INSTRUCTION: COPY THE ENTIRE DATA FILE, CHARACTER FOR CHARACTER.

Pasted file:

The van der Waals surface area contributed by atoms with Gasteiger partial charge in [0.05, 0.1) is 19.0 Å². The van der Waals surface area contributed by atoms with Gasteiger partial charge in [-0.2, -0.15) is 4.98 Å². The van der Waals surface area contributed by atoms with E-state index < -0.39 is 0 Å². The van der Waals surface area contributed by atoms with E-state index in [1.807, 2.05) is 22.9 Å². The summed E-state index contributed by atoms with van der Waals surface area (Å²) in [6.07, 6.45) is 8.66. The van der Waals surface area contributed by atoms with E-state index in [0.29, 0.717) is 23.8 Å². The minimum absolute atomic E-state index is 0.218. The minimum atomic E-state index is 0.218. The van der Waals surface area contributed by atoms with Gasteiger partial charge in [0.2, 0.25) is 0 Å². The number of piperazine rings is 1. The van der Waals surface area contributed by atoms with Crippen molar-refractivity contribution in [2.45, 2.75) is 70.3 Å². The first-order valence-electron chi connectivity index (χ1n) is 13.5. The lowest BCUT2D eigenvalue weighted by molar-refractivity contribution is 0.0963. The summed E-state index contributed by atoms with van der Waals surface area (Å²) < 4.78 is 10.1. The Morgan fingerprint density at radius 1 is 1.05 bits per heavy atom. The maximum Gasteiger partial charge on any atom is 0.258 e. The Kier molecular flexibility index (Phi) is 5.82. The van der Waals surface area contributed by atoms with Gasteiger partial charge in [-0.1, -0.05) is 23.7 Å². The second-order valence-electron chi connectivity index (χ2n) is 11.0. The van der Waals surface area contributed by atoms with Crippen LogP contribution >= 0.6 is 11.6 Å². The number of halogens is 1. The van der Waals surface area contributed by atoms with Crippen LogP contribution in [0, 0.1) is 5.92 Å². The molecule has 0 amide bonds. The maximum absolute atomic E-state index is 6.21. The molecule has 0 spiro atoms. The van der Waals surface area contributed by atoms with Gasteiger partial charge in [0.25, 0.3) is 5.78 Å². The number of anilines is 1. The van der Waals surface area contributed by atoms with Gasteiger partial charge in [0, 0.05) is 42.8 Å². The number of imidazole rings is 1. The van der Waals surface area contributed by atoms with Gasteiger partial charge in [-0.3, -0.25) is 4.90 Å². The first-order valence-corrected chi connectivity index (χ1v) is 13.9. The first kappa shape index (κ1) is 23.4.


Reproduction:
The van der Waals surface area contributed by atoms with Gasteiger partial charge in [0.05, 0.1) is 19.0 Å². The van der Waals surface area contributed by atoms with Gasteiger partial charge in [-0.2, -0.15) is 4.98 Å². The van der Waals surface area contributed by atoms with E-state index < -0.39 is 0 Å². The van der Waals surface area contributed by atoms with E-state index in [1.807, 2.05) is 22.9 Å². The summed E-state index contributed by atoms with van der Waals surface area (Å²) in [6.07, 6.45) is 8.66. The van der Waals surface area contributed by atoms with E-state index in [0.29, 0.717) is 23.8 Å². The minimum absolute atomic E-state index is 0.218. The minimum atomic E-state index is 0.218. The van der Waals surface area contributed by atoms with Gasteiger partial charge in [0.2, 0.25) is 0 Å². The number of piperazine rings is 1. The van der Waals surface area contributed by atoms with Crippen molar-refractivity contribution in [2.45, 2.75) is 70.3 Å². The first-order valence-electron chi connectivity index (χ1n) is 13.5. The lowest BCUT2D eigenvalue weighted by molar-refractivity contribution is 0.0963. The summed E-state index contributed by atoms with van der Waals surface area (Å²) < 4.78 is 10.1. The Morgan fingerprint density at radius 1 is 1.05 bits per heavy atom. The maximum Gasteiger partial charge on any atom is 0.258 e. The Kier molecular flexibility index (Phi) is 5.82. The van der Waals surface area contributed by atoms with Gasteiger partial charge in [-0.1, -0.05) is 23.7 Å². The second-order valence-electron chi connectivity index (χ2n) is 11.0. The van der Waals surface area contributed by atoms with Crippen LogP contribution >= 0.6 is 11.6 Å². The number of halogens is 1. The van der Waals surface area contributed by atoms with Crippen LogP contribution in [0, 0.1) is 5.92 Å². The molecule has 0 amide bonds. The maximum absolute atomic E-state index is 6.21. The molecule has 0 spiro atoms. The van der Waals surface area contributed by atoms with Gasteiger partial charge in [0.25, 0.3) is 5.78 Å². The number of anilines is 1. The van der Waals surface area contributed by atoms with Gasteiger partial charge in [0, 0.05) is 42.8 Å². The number of imidazole rings is 1. The van der Waals surface area contributed by atoms with Gasteiger partial charge in [-0.3, -0.25) is 4.90 Å². The first-order valence-corrected chi connectivity index (χ1v) is 13.9. The first kappa shape index (κ1) is 23.4.